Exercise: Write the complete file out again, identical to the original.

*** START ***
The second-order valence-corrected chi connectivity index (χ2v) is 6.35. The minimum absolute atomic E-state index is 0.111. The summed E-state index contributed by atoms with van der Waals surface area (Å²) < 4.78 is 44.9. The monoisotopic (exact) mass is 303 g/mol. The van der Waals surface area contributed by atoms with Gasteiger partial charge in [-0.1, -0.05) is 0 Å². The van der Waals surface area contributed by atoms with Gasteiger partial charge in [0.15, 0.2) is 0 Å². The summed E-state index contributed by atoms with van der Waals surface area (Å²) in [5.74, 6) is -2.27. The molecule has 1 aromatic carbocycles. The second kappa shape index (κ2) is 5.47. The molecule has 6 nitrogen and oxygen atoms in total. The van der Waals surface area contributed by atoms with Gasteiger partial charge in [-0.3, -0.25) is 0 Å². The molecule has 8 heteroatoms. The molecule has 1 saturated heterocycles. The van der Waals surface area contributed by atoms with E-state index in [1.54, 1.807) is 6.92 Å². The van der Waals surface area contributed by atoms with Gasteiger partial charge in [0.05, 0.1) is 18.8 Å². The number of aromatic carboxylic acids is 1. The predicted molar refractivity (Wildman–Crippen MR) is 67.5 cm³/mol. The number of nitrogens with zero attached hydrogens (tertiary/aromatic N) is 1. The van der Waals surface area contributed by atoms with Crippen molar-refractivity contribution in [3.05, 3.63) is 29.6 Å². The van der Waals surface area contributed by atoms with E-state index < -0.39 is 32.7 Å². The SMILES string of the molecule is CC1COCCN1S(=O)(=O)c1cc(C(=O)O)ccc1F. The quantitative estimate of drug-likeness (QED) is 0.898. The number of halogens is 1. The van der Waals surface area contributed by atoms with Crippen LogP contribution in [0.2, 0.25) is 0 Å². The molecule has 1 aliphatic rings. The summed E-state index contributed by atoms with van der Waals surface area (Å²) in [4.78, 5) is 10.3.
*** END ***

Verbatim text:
The second-order valence-corrected chi connectivity index (χ2v) is 6.35. The minimum absolute atomic E-state index is 0.111. The summed E-state index contributed by atoms with van der Waals surface area (Å²) < 4.78 is 44.9. The monoisotopic (exact) mass is 303 g/mol. The van der Waals surface area contributed by atoms with Gasteiger partial charge in [-0.1, -0.05) is 0 Å². The van der Waals surface area contributed by atoms with Gasteiger partial charge in [0.15, 0.2) is 0 Å². The summed E-state index contributed by atoms with van der Waals surface area (Å²) in [5.74, 6) is -2.27. The molecule has 1 aromatic carbocycles. The second kappa shape index (κ2) is 5.47. The molecule has 6 nitrogen and oxygen atoms in total. The van der Waals surface area contributed by atoms with Gasteiger partial charge in [-0.3, -0.25) is 0 Å². The molecule has 8 heteroatoms. The molecule has 1 saturated heterocycles. The van der Waals surface area contributed by atoms with E-state index in [1.54, 1.807) is 6.92 Å². The van der Waals surface area contributed by atoms with Gasteiger partial charge in [0.05, 0.1) is 18.8 Å². The number of aromatic carboxylic acids is 1. The predicted molar refractivity (Wildman–Crippen MR) is 67.5 cm³/mol. The number of nitrogens with zero attached hydrogens (tertiary/aromatic N) is 1. The van der Waals surface area contributed by atoms with Crippen molar-refractivity contribution in [3.05, 3.63) is 29.6 Å². The van der Waals surface area contributed by atoms with E-state index < -0.39 is 32.7 Å². The SMILES string of the molecule is CC1COCCN1S(=O)(=O)c1cc(C(=O)O)ccc1F. The quantitative estimate of drug-likeness (QED) is 0.898. The number of halogens is 1. The van der Waals surface area contributed by atoms with Crippen LogP contribution in [0.2, 0.25) is 0 Å². The molecule has 1 aliphatic rings. The summed E-state index contributed by atoms with van der Waals surface area (Å²) in [4.78, 5) is 10.3.